Early video game industry (1971-1976)
Video game crash of 1977
The first major crash in 1977 occurred when companies were forced to sell their older obsolete systems flooding the market.
In 1977, manufacturers of older, obsolete consoles and Pong clones sold their systems at a loss to clear stock, creating a glut in the market. Atari and Magnavox remained in the home console market, despite suffering losses in 1977 and 1978. Many manufacturers were negatively affected by the market collapse, with Allied Leisure going bankrupt, Fairchild Semiconductor and National Semiconductor leaving console development, and Magnavox cancelling their next console. Coleco remained after making a $30 million loss in 1977, while Atari remained with the help of funding from Warner Communications.
In North America this drove most smaller game companies out of business, but in Europe it had a different impact. The reduction in demand for the chips that powered first-generation consoles caused the price of those chips to drop dramatically. European manufacturers such as Hanimex, Secam, and Soundic released cartridge-based game consoles that contained no CPU. Cartridges for these consoles would contain the same chips that power later Pong consoles.
The crash was largely caused by the significant number of Pong clones that flooded the market. The crash eventually came to an end with the success of Taito's Space Invaders, released in 1978, sparking a renaissance for the video game industry and paving the way for the golden age of arcade video games. Soon after, Space Invaders was licensed for the Atari VCS (later known as Atari 2600), becoming its first big hit and quadrupling the console's sales. This helped Atari recover from their earlier losses. The success of the Atari 2600 in turn revived the home video game market, up until the North American video game crash of 1983.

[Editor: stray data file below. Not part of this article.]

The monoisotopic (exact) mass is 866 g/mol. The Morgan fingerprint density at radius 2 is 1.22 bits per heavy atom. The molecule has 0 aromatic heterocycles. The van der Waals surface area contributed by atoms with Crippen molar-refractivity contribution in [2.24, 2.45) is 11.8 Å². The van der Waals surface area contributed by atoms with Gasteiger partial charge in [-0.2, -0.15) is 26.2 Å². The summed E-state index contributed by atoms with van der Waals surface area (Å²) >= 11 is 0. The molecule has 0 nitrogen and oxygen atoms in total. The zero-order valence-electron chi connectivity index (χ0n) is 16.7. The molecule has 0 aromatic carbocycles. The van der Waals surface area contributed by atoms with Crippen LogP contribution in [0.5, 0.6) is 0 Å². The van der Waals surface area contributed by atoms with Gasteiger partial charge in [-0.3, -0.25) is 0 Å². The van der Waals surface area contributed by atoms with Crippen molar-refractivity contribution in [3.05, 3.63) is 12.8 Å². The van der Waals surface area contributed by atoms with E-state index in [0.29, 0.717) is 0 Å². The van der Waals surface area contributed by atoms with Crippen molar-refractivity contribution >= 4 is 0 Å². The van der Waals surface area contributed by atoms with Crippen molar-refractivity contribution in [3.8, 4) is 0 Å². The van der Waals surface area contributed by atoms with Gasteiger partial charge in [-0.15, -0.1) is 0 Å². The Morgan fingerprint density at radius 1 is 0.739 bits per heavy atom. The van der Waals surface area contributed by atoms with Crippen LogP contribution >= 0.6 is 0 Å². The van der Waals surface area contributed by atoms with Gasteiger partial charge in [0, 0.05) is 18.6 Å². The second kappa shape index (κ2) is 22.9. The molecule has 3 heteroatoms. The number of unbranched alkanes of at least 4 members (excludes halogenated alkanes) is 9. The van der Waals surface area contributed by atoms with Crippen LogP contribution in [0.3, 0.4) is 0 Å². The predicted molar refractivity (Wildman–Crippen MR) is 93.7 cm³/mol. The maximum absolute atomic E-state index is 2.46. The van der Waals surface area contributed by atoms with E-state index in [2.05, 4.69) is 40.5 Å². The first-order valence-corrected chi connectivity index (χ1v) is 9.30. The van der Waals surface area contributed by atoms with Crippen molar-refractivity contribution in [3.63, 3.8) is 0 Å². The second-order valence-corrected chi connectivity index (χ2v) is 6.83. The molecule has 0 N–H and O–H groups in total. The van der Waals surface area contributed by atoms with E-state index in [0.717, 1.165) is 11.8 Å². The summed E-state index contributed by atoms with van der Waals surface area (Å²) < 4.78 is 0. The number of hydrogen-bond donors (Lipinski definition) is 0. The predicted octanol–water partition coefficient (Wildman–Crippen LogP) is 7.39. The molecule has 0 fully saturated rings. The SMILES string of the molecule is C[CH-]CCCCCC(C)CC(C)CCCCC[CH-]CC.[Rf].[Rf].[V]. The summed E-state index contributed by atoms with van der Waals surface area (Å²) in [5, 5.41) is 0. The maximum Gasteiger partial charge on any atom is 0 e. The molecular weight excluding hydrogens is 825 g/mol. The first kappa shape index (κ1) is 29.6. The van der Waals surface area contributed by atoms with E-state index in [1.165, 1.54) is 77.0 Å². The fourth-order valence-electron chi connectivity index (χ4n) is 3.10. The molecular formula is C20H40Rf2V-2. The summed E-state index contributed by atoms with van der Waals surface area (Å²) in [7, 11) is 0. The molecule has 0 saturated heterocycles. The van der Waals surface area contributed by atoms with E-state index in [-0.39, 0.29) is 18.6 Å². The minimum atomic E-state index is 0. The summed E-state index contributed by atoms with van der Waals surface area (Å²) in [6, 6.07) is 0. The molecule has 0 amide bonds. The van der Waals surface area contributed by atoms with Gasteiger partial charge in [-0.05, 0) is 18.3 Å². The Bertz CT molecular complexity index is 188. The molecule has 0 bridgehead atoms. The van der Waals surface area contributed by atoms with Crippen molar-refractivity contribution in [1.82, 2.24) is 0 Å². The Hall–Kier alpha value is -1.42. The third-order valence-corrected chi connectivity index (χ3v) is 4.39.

Golden age of arcade video games (1978-1983)
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- Jason Whittaker (2004). The cyberspace handbook. Routledge. pp. 122–3. ISBN 0-415-16835-X.
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